Regards

Joop Dekker

So what we have here is a serious dispute of fact: Dekker’s denial of securitisation, and Darier’s inadvertent receipt of proof suggesting otherwise. Based on standards of evidence, it looks like Darier has made his point. The bank’s position is that even if the loan is securitised, it can simply re-cede it back from the SPV and continue with the normal collections process. In theory this is fine, except that per our reading of the law as per the above, you cannot reverse an outright sale with a simple cession.

But Darier was just getting started. He then fired off a letter to the Northern Provinces Law Society, asking what it was doing to investigate lawyers implicated in drafting dodgy securitisation agreements.

Good day. I would like to request a meeting with senior counsel at the Northern Law Society in order to discuss multiple instances of banking fraud committed by local banks and their legal teams which are acting on their behalf. Their attorneys and debt collectors are raising judgments in court and making demands for monies owed on credit agreements for which the bank has no locus standi as they ceded the credit agreements through securitisation structures. (And thus ceded the underlying assets as the whole credit agreements along with assets are sold off their books).

Proof of many instances  of this shady practice are available AND local attorneys and law societies can no longer claim they do not know what securitisation is and overlook the matter.

The attorneys have presented papers to the court which are untruthful and indicate the bank still has locus standi on properties lodged as surety when in fact they don’t. These attorneys are well aware of this and are essentially lying to judges and are actively committing fraud and being complicit to the fraudulent practice.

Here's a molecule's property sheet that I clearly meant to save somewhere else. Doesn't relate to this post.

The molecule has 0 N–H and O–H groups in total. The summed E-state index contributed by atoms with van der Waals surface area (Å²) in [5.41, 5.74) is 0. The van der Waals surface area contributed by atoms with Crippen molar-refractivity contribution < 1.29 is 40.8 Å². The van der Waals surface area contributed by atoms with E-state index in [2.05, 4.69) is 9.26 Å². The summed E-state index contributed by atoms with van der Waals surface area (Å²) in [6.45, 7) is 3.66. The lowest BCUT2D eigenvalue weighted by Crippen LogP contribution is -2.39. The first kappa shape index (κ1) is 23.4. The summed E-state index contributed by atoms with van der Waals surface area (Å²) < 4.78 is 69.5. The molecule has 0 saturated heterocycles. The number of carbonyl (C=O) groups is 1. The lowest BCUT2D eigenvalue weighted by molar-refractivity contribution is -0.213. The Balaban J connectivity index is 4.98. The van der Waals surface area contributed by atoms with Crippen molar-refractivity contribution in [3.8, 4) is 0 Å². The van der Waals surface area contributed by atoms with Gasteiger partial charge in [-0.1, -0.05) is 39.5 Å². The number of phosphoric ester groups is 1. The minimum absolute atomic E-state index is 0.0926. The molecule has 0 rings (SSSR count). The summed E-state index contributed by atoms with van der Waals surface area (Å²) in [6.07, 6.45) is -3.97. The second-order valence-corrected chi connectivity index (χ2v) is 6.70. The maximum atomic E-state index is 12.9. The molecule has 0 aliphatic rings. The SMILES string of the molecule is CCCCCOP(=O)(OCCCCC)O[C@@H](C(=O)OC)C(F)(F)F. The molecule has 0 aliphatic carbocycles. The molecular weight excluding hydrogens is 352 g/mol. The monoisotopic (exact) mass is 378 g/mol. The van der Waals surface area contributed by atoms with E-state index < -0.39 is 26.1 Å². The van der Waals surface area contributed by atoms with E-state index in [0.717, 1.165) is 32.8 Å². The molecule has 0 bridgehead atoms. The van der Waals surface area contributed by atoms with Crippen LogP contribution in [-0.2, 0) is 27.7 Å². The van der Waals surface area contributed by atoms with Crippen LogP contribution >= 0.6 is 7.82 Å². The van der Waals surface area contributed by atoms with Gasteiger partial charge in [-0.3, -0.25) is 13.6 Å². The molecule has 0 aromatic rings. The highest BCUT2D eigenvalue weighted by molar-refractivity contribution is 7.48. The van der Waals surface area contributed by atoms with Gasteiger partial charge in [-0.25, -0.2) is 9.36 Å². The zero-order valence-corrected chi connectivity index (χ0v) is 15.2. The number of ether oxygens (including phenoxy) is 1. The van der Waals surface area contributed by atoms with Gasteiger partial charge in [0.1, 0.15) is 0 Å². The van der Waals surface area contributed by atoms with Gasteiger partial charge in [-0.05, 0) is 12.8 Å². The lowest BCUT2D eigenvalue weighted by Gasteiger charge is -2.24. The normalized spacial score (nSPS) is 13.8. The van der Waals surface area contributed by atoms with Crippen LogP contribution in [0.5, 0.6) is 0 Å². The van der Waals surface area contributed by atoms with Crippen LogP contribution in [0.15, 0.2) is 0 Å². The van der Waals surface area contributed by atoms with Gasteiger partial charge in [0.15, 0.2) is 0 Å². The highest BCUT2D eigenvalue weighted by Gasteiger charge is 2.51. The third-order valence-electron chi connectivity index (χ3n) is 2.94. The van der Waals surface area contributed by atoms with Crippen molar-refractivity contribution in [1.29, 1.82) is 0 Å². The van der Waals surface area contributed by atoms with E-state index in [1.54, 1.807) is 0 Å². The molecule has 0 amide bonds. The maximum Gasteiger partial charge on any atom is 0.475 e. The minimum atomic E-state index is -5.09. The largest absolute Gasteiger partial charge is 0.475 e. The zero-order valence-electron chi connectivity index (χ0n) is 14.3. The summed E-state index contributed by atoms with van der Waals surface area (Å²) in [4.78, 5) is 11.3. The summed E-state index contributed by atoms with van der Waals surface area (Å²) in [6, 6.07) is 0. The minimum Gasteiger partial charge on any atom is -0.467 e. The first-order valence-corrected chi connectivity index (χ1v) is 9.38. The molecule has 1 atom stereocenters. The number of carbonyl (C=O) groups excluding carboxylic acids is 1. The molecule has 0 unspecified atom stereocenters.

I would like to discuss this with the law society to understand their views and positions on this as I am sure the securitisation matter has arisen before and the fact that attorneys are still being given free reign to present fraudulent papers to the courts is tantamount to one of the following 2 scenarios: a) either the law society is completely oblivious to this matter and more study and education of the subject in-house is required,  or b) the law society has knowledge of this unlawful practice but is allowing it to continue as it represents a great value of business for the local legal system and practitioners (ie. You are complicit to the fraud and deception in court)

I am not working with New Era and I think it would be in the best interests of the law society to meet with me to discuss further as there may be calls for disbarring of many lawyers who are implicated in this scheme.

Also, another matter I am going to be addressing is how certain firms are structuring the securitisation contracts and legal framework on the JSE in a manner which they are aware is not legal as they knowingly create shell investment schemes. They are structuring in a manner which directly contravenes numerous banking and credit act subsections/clauses and they are structuring in a manner such that properties are not transferred at the deeds office to the entity to whom credit agreements and the physical assets have been ceded to. The sole purpose being so that if a customer defaults the bank can approach the courts and pretend to be legal creditor. They are knowingly advising banks to create shell investment schemes.